Stanford researchers have successfully created a double-duty, reversible fabric that automatically keeps a temperature comfortable to human skin.
In a paper published in Science Advances on Friday, the new textile made from a reversible fabric that could comfortably warm or cool wearers was based on the same material as everyday kitchen wrap. The fabric is capable of releasing or keeping heat energy automatically depending on which side faces out.
The new invention was created by a team led by Yi Cui, professor of materials science and engineering of Stanford University, whose work was funded by the Advanced Research Projects Agency-Energy under the U.S. Department of Energy.
In order to make the fabric work properly, two layers of material with different abilities to release heat energy were stacked and then sandwiched between layers of their cooling polyethylene.
On one side, a copper coating traps heat between a polyethylene layer and the skin; on the other, a carbon coating releases heat under another layer of polyethylene.
When the copper layer faces out, the material traps heat and warms the skin on cool days. But when the textile is reversed with the carbon layer facing out, it releases heat, thus keeping the wearer cool.
Altogether, the sandwiched material can increase a person's range of comfortable temperatures by over 5.5 degree Celsius, and the final ideal potential temperatures could reach about 14 degree Celsius.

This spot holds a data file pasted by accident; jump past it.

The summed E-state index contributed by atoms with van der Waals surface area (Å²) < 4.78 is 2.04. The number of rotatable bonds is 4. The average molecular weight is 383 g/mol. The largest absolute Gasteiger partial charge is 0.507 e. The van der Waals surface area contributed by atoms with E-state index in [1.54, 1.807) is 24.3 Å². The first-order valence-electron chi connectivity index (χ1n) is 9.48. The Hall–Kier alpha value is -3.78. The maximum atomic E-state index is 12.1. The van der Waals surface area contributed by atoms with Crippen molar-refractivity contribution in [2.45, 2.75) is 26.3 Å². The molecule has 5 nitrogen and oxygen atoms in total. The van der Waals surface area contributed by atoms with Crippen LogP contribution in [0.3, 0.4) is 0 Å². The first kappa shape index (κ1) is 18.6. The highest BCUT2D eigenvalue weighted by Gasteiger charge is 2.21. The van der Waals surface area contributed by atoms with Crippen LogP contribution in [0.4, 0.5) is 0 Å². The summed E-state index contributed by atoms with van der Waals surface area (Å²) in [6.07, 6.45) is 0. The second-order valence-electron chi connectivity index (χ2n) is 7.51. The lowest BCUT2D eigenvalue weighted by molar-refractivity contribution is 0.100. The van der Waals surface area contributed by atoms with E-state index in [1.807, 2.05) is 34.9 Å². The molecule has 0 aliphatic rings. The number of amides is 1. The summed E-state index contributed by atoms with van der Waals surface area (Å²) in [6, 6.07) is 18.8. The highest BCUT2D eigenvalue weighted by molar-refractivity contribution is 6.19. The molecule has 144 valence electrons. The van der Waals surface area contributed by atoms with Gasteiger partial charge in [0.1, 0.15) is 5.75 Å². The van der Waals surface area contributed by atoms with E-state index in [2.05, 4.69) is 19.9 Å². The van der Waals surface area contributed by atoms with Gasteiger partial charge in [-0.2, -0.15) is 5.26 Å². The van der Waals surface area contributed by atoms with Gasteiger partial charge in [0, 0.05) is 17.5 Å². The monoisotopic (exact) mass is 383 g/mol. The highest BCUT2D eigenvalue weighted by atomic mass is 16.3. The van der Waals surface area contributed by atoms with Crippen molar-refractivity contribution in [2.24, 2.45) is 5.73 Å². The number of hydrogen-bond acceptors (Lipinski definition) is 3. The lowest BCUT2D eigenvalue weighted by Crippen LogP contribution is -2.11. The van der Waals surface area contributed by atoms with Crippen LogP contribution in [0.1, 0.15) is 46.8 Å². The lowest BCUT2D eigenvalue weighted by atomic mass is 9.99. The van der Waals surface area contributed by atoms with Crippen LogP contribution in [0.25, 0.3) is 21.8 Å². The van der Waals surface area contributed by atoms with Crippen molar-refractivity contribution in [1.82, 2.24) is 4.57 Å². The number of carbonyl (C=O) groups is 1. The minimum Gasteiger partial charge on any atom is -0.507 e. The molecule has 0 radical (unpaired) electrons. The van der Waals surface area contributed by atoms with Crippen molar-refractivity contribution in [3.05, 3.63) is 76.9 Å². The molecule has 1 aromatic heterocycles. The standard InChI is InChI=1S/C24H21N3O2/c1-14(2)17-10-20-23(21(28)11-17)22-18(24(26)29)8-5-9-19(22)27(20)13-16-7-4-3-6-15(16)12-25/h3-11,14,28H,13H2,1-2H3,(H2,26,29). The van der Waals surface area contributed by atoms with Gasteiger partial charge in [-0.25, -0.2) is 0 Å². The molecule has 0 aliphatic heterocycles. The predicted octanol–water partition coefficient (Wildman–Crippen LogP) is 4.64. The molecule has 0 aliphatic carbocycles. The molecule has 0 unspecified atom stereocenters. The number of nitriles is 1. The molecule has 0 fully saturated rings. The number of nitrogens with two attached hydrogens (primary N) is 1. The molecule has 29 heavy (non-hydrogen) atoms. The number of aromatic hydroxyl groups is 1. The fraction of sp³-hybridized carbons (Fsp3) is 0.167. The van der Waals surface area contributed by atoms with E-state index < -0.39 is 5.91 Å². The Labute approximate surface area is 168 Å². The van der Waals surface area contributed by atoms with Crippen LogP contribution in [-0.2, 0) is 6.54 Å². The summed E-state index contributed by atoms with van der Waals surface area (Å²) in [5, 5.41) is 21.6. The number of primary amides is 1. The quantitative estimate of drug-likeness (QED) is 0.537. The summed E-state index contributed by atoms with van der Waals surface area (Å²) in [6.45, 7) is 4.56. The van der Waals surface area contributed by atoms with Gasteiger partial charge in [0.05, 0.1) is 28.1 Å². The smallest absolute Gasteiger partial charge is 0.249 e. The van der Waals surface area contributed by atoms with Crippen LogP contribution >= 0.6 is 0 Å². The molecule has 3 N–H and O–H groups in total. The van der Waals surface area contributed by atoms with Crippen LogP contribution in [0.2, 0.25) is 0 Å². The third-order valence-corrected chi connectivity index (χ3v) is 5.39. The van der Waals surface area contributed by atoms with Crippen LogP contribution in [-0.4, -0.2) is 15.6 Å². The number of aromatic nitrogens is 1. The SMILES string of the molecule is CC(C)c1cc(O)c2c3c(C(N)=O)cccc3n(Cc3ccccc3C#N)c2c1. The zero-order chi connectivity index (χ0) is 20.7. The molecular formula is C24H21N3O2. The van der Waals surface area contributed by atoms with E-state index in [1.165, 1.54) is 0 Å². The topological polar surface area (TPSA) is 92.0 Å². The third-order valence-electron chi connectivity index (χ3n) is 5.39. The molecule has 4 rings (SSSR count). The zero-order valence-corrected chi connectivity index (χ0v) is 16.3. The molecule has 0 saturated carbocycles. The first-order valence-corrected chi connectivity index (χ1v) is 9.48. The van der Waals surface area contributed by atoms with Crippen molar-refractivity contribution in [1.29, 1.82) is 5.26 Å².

If people wear clothes made of textile like that, buildings in some climates might never need air conditioning or central heating at all.
In 2016, the team announced a first step toward a solution: fabric that allowed the body's heat to pass through, cooling the skin.
Unlike transparent, water-impermeable kitchen wrap, the new material was opaque, breathable and retained its ability to shuttle infrared radiation away from the body.
The results of a laboratory test showed that the new fabric was capable of keeping artificial skin two degree Celsius cooler -- possibly enough to help a person stop from using air conditioning.
With such an energy-efficient material, a building full of workers can save 20 percent to 30 percent of its total energy budget.
The double-duty textile has a promising prospect for future daily use, although the fabric isn't quite wearable yet at present.